The yeast-raised donuts are cut into a snowman shape, iced with white icing and decorated with a snowman’s face and buttons.
"This donut, a customer favorite, is the perfect addition to your winter breakfast or holiday party as well as a thoughtful gift to friends," said Ron Rupocinski, executive chef for Krispy Kreme, in a company release.
Despite their cute appeal, the snowman donuts likely will not be the answer to Krispy Kreme’s financial woes. The company reported that its third quarter systemwide sales (ended Oct. 28) decreased 2.6 percent from the third quarter last year. In order to trim profit losses, the company closed 17 factory stores, 12 stores in the U.S. and 25 franchises during the first nine months of the year.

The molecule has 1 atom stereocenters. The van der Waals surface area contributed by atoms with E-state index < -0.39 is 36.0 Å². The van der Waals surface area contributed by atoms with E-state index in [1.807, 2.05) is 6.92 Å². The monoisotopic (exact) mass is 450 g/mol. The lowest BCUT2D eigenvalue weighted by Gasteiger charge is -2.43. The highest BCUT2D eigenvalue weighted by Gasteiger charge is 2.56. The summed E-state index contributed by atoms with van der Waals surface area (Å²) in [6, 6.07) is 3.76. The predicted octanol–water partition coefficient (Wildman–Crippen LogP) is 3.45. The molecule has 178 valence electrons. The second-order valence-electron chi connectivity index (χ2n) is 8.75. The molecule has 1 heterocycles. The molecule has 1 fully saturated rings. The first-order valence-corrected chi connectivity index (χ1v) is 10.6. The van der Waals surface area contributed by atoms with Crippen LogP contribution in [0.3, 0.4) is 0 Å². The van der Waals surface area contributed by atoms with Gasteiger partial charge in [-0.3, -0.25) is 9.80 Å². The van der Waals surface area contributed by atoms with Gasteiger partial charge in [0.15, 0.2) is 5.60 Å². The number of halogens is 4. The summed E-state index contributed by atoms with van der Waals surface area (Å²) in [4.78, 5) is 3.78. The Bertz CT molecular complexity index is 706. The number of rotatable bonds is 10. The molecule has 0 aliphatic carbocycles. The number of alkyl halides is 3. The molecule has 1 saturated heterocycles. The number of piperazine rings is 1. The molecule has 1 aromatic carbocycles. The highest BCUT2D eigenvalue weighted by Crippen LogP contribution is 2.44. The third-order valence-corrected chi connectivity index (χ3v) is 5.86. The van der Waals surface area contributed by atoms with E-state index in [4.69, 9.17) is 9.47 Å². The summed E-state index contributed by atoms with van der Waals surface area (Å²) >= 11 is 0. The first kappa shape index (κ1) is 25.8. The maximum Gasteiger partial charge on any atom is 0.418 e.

The company did open 24 international stores during that time period, but domestic sales are what counts for investors. JPMorgan analyst John Ivankoe said Krispy Kreme is dealing with lower average weekly sales, higher ingredient costs and high royalty payments.
The only way to counteract those problems may be improving the company’s U.S. same-store sales, or sales at stores open at least a year. Ivankoe said Krispy Kreme is looking to cut costs, and closing more stores will help. However, he believes the company may have to spend more money on marketing to drive up sales. He added that growing ingredient prices will make it hard for the company to break even in the fiscal fourth quarter. Krispy Kreme’s share value has dropped 82 percent since 2003.